What are some considerations when bringing evidence-based interventions to scale?

Q&A with David Reed, Deputy Director of Child Welfare Services, Indiana Department of Child Services1

Child protection agencies across the country are faced with the complex task of determining when children can be safely cared for at home, often with services and supports, and when they may need to be removed from their parents in order to ensure their safety. Since 2012, Indiana has used the state’s Title IV-E waiver to offer a selection of evidence-based interventions to keep families safely together or reunify them. On top of the waiver, the federal Family First Prevention Services Act of 20182 supports evidence-informed interventions to help children safely remain at home by meeting families’ service and treatment needs. David Reed, deputy director of the Indiana Department of Child Services (DCS), shares some lessons learned from the agency’s work to build and implement an array of evidence-based interventions. He describes challenges in ensuring that the right services are provided to the right families at the right time, and discusses the agency’s next steps.

Has Family First accelerated prevention efforts already underway in Indiana?

Yes. Our agency has been emphasizing the importance of evidence-based prevention for a while, but Family First provides additional credibility and support for this orientation. We still remove too many children; in fact, for many years, Indiana struggled with very high rates of removal. In 2017, prior to Director (Terry) Stigdon coming to the department, Indiana had record numbers of children in care, and experienced an 89% increase in children in care from 2005 to 2017. We know that foster care as an intervention results in poor outcomes for those children, and we know we need to prioritize preserving families. We know the trauma that happens when a child is removed and the disruption in bonding that occurs. For years, we have been holding trauma symposiums and stating that we didn’t want to remove children, but we haven’t always been successful in applying what we learned and said to our frontline practice. Family First gives us more momentum and a funding tool to support and preserve families.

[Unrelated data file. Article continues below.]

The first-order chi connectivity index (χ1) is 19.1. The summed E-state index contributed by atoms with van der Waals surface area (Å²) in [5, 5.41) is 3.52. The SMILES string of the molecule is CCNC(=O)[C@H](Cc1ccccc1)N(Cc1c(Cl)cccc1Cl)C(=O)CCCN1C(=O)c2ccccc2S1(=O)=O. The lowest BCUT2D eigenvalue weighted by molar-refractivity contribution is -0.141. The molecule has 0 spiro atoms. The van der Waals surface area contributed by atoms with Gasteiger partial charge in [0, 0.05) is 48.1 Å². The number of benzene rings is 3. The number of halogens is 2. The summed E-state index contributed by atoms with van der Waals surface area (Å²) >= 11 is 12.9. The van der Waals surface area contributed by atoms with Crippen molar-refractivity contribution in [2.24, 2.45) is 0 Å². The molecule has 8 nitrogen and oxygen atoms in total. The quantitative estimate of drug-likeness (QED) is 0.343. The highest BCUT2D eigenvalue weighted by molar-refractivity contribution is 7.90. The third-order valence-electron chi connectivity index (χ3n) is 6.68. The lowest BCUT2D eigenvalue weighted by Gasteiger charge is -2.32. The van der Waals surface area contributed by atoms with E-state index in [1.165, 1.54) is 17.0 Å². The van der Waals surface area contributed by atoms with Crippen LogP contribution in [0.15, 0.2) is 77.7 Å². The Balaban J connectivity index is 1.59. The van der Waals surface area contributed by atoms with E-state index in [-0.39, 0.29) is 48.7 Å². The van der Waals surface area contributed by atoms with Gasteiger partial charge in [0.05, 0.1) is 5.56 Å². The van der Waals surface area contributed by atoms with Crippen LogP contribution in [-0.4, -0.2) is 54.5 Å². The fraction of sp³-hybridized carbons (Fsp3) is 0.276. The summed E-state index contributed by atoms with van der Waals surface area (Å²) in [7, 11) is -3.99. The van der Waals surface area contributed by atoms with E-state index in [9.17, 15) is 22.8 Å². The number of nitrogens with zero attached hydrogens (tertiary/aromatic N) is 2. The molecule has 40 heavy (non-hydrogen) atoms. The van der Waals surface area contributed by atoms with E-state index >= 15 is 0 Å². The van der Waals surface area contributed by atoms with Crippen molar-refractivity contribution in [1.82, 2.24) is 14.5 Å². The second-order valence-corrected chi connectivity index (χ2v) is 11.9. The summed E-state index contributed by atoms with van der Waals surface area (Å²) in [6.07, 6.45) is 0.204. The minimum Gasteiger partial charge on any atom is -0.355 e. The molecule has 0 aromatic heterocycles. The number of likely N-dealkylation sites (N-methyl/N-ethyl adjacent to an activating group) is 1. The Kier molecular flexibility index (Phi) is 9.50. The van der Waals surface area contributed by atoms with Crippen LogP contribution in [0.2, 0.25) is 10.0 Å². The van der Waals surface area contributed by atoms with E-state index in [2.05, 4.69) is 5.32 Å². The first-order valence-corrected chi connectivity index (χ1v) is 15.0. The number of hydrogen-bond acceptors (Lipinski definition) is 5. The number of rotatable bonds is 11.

When did Indiana begin offering evidence-based mental health interventions?

We first rolled out a few evidence-based practices beginning in 2012 as part of our Title IV-E waiver. We developed service standards and funded training to providers across the state on Trauma-Focused Cognitive Behavioral Therapy, Motivational Interviewing, and Family Centered Treatment®. When one of our family case managers needed to make a referral, they engaged in service mapping by entering data on the child and family into our referral system. An automated “wizard” then recommended which model, if any, should be utilized for that family. We recognized this wasn’t working. New staff and overburdened caseworkers trying to understand our extensive service array tended to go to the services that they knew best, or that took the least amount of time to secure (such as more generic home-based therapy or home-based casework). They didn’t always understand the complex service mapping or have the time to go through it. 

What changes in the referral process and service array have you made?

We looked for better ways to ensure selection of evidence-based models didn’t require family case managers go through a complex service mapping process. The service provider that has the expertise, clinical knowledge, and training should be deciding what model makes the most sense for each family. Family case managers now write a single referral for services, and the provider assesses the family and determines which evidence-based intervention is most appropriate. We’ve learned that designing an effective referral process is just as important as what is included in the service array.